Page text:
I am putting out this urgent message to all of my readers to warn them to prepare for a Double Dip Recession (See: What Caused the Great Recession?).
Yes, there are early indicators that a Double Dip recession is on the horizon.
While no official definition exists, generally speaking, a double dip recession is basically two back-to-back recessions separated by a brief period of economic growth (typically 6 – 18 months).
According to a wide range of economists, there’s a 25% – 50% chance that the recovery we think we’re currently experiencing is the brief “recession vacation” in the middle of a double dip recession.
There are two primary factors driving
a potential Double Dip Recession.
First, of the nearly $800 billion in stimulus money, half has already been spent. (See the home page of recovery.gov for an on-going tally)
The rest will likely be spent over the next year, with a disproportionate share of that spent before November 2010.
Numerous studies of voters show that putting money (in all its forms – benefits, jobs, tax refunds) into voters hands substantially increases the likelihood of voters re-electing whoever happens to be in office at the time of the financial windfall.
So the big question is when all the stimulus money money is gone (most likely sometime in next year), what happens then?
Who will be the big spender at that time?
Second, a substantial reason for the recent growth in business and consumer spending is back log. In 2009, most business severely cut back on everything — including raw materials, housing extra inventory, etc..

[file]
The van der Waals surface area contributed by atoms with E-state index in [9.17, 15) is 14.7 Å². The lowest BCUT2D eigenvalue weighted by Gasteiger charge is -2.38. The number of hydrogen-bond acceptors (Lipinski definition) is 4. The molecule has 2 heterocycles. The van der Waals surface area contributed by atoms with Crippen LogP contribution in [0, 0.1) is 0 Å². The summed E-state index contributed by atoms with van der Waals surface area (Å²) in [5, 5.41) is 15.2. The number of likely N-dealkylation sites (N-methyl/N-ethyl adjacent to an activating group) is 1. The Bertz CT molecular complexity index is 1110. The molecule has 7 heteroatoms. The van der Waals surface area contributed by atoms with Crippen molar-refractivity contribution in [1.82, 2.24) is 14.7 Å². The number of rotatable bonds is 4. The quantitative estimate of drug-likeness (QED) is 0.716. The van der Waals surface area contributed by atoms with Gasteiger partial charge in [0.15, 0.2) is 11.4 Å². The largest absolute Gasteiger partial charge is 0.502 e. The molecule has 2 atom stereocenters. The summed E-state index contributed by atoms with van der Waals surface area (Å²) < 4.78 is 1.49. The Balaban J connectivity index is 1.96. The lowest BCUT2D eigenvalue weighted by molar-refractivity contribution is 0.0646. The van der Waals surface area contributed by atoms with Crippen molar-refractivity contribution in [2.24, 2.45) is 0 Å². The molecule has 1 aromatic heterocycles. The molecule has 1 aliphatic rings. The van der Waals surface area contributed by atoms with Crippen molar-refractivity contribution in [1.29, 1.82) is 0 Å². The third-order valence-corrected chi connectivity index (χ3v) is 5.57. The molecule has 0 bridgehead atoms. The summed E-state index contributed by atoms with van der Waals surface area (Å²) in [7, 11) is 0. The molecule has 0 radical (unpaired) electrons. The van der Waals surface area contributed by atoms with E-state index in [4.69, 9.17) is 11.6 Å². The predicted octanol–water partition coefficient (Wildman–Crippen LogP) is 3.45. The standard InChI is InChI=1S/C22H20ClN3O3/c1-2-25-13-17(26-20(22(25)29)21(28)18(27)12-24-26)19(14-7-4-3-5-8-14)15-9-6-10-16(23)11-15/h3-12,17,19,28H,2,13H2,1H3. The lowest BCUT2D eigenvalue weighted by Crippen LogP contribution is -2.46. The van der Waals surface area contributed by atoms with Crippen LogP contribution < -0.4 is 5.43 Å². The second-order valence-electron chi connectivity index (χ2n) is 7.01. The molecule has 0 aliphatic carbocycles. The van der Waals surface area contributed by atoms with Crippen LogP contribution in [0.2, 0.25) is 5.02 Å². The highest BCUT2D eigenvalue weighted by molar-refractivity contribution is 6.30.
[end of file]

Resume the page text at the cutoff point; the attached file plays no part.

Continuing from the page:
Early this year, these businesses were “too lean” and they had to replenish supplies once again. And since it looked like the worse was over, replenishment spending occurred in the first half of this year.
With most businesses done with their “catch up” spending, they will not shift into more of a maintenance spending in the second half of this year.
So why the urgent warning?
I urge you to not over commit your resources anticipating a recovery that can turn south very quickly.
FLEXIBILITY and ADAPTABILITY
remain two important mantras to live by.
A flexible cost structure, than can scale up to meet sudden surges in demand, and scale down to adjust to less demand is essential.
As a CEO coach, I have been urging all my clients to move the mix of fixed vs. variable costs to be towards variable cost.
Of the companies who have been hurt the most, a high fixed cost is one major commonality.
The second mantra is adaptability. For those of you who have heard me speak, you will remember my motto “Adapt or Die”.
Many people assume that the worst of our economic woes are behind us. This is not necessarily a good assumption to make!
In speaking with owners and CEOs of hundreds of companies across the US this year, the consistent anecdotal feedback I’m getting is that sales are up a little from their worst periods last year.
In short, 2010 stinks less than 2009.
The temptation is to breath a big sigh of relief, assume no more bad news can come (the worst is over… or is it?), and get sloppy.
You can use this “breathing room” to ask yourself the hard questions.
- What did I learn about my market from the past 2 years?